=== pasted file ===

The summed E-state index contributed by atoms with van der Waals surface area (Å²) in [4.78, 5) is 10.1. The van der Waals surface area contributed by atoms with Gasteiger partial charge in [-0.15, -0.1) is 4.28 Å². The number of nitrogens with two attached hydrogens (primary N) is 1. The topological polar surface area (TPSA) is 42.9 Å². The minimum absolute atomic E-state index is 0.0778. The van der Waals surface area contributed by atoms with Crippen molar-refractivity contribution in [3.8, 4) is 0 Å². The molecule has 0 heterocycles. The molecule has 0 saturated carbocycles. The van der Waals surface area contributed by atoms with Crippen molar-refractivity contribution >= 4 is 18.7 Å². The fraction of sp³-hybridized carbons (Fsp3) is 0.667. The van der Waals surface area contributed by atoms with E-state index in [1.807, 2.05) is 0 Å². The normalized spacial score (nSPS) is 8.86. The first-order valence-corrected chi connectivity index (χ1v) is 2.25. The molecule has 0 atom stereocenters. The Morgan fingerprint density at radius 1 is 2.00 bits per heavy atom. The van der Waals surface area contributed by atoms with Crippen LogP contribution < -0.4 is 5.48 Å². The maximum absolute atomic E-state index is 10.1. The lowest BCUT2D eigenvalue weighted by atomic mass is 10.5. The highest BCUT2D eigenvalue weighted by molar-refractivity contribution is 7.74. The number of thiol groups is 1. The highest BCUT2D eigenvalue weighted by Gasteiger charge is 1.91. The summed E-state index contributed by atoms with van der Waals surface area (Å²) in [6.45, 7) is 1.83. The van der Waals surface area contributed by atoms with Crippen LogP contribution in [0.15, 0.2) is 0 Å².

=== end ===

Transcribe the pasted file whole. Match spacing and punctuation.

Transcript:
The summed E-state index contributed by atoms with van der Waals surface area (Å²) in [4.78, 5) is 10.1. The van der Waals surface area contributed by atoms with Gasteiger partial charge in [-0.15, -0.1) is 4.28 Å². The number of nitrogens with two attached hydrogens (primary N) is 1. The topological polar surface area (TPSA) is 42.9 Å². The minimum absolute atomic E-state index is 0.0778. The van der Waals surface area contributed by atoms with Crippen molar-refractivity contribution in [3.8, 4) is 0 Å². The molecule has 0 heterocycles. The molecule has 0 saturated carbocycles. The van der Waals surface area contributed by atoms with Crippen molar-refractivity contribution >= 4 is 18.7 Å². The fraction of sp³-hybridized carbons (Fsp3) is 0.667. The van der Waals surface area contributed by atoms with E-state index in [1.807, 2.05) is 0 Å². The normalized spacial score (nSPS) is 8.86. The first-order valence-corrected chi connectivity index (χ1v) is 2.25. The molecule has 0 atom stereocenters. The Morgan fingerprint density at radius 1 is 2.00 bits per heavy atom. The van der Waals surface area contributed by atoms with Crippen LogP contribution < -0.4 is 5.48 Å². The maximum absolute atomic E-state index is 10.1. The lowest BCUT2D eigenvalue weighted by atomic mass is 10.5. The highest BCUT2D eigenvalue weighted by molar-refractivity contribution is 7.74. The number of thiol groups is 1. The highest BCUT2D eigenvalue weighted by Gasteiger charge is 1.91. The summed E-state index contributed by atoms with van der Waals surface area (Å²) in [6.45, 7) is 1.83. The van der Waals surface area contributed by atoms with Crippen LogP contribution in [0.15, 0.2) is 0 Å².